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Autism and the Election

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I am going to try and not get too political here. Truth be told, that is difficult for me, because I tend to wear my political leanings on my sleeve.

All this talk about the secretly-taped Romney fundraiser, and his assertion that apparently 47 percent of the electorate is full of people that are looking for a handout and have feelings of self-entitlement, got me to thinking.

I don't know about 47 percent, but at least around 1 percent of the population has a right to feel like they are entitled, and it isn't the wealthiest 1 percent you usually hear about -- it is the 1 percent with Autism Spectrum Disorder.

They should be entitled to the therapy they need without discrimination from health insurance companies. They should be entitled to going to school free from bullying. They should be entitled to every opportunity imaginable to reach their full potential.

Yet even though that 1 percent has every reason to feel entitled, do you know what we find? People who WANT to contribute. We find people who want to be gainfully employed, independent and contributing members of society. They just want to be given the keys to unlock their passion and their abilities. They want the opportunity to realize THEIR dreams.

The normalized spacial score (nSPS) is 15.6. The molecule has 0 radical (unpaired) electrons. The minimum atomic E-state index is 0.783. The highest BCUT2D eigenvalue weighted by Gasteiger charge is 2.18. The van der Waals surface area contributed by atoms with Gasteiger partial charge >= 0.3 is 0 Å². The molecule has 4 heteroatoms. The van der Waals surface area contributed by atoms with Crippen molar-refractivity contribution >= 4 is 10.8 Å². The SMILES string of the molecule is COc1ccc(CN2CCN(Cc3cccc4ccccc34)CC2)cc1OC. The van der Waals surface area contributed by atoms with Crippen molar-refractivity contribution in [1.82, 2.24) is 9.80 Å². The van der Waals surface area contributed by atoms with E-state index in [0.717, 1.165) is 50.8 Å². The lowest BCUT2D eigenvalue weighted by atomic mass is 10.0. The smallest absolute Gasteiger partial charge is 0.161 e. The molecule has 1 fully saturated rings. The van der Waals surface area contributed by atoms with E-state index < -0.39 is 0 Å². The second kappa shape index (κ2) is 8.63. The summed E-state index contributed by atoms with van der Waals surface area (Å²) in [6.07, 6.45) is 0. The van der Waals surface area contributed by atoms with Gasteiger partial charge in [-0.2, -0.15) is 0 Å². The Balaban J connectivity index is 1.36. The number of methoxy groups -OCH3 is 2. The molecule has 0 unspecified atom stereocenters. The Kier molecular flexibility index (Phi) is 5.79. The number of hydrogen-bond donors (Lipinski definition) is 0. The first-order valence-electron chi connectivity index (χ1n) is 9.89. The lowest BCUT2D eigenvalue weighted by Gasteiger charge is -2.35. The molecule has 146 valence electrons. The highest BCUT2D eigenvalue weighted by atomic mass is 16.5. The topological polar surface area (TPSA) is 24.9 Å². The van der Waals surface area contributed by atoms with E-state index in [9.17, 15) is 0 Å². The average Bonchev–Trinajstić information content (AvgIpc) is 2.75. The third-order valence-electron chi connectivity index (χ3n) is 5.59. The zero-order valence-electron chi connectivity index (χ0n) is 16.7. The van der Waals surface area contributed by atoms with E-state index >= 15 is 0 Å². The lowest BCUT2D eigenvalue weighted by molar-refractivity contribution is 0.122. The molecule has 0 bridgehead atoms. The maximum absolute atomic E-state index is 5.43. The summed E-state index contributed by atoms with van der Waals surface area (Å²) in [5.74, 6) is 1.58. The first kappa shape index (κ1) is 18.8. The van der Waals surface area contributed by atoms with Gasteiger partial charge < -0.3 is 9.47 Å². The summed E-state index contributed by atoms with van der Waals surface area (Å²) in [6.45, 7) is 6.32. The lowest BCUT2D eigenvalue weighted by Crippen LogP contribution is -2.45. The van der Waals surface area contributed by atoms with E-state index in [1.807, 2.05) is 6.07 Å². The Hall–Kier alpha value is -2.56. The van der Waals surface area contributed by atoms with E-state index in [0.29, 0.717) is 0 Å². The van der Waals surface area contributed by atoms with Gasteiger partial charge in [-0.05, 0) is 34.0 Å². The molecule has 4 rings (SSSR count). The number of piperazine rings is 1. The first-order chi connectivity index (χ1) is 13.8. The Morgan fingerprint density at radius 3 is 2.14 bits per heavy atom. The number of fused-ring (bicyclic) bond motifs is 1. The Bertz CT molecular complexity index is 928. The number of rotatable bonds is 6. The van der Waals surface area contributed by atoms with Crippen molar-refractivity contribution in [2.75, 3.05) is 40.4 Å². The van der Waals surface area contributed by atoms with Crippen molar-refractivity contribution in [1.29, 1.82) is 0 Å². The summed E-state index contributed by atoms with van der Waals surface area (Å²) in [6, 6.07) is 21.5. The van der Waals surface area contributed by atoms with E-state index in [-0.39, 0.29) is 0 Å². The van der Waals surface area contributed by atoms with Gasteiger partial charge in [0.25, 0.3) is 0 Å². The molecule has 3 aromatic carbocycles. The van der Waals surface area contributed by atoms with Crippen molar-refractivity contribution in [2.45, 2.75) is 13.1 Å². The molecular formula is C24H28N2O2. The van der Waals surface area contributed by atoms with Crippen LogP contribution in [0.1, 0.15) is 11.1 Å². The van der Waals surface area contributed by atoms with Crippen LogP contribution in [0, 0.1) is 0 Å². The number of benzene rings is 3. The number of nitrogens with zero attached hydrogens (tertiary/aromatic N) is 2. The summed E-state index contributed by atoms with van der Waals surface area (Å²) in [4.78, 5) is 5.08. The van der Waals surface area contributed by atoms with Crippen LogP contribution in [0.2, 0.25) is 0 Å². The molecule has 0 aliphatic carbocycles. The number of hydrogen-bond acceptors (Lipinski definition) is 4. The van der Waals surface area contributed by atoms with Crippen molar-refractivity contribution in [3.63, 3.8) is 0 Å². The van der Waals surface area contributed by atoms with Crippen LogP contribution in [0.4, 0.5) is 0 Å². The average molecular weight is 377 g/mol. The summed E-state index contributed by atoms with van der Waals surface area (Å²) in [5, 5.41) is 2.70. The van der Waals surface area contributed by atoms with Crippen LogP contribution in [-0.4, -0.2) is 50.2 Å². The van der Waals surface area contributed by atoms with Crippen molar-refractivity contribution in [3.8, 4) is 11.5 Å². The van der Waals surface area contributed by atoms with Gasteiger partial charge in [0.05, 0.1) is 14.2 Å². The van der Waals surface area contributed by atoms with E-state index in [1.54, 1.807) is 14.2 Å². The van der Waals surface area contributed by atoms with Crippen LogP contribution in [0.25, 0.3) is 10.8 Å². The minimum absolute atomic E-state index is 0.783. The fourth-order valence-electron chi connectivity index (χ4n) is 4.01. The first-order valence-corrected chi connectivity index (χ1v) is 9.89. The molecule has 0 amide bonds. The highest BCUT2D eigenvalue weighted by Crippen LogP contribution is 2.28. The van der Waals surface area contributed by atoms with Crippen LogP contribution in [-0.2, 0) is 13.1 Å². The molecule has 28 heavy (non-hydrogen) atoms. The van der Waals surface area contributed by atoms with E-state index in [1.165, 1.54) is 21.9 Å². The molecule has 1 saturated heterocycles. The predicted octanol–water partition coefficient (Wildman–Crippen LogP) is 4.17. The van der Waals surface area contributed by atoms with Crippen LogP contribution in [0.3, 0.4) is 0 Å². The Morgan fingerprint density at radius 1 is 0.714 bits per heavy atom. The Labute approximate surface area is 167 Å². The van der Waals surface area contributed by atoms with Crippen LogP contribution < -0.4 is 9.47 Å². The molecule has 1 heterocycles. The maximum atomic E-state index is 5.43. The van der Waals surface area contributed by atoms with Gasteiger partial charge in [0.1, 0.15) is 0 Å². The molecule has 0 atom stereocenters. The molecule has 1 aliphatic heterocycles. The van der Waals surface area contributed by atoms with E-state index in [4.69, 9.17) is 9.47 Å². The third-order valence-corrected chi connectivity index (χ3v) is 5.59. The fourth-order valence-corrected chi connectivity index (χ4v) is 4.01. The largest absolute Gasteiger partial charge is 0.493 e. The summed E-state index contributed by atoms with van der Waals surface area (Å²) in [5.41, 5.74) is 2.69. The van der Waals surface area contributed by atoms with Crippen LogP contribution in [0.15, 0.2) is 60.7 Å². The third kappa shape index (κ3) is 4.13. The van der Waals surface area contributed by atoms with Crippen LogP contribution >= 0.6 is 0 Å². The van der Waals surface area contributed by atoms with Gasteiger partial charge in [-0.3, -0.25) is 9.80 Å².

Here is the rub, though. A fair amount of that 1 percent will not vote. Their parents probably will, but the ones that are the most impacted, the ones that need the fair shake, they aren't participating in the political discourse for the most part. They are dependent upon society to do what is right.

We HAVE to do something. We HAVE to do more. We HAVE to get autism insurance reform on the tip of the tongues of EVERY politician out there. It is urgent. What are we waiting for? Together we can make a difference. We need our leaders to understand that autism is a health crisis. Do it for your 1 in 88. Do it because it is right. Do it because it is necessary. We must be the ones to act, because the climb for any minority group in this country to gain rights that should logically be afforded them but are not in a majority-ruled society... is steep. It requires persistence and an intense effort by the enlightened to educate those who are in the dark. So it is up to us.

We need to do something NOW that can greatly impact the lives of autistic individuals. It is about getting kids the therapies they need. It is about providing young adults with job and life skills. It is about making sure that there are safe and affordable housing options that serve not as a place to hide autistics away, but as an extension of their treatment plan so that they can be included in society and all it has to offer.

For more information on what you can do to get involved, please visit Autism Votes, and if you have a couple of minutes, watch this great video.

For more by Lou Melgarejo, click here.

For more on autism, click here.

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332 206
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Popular Vote
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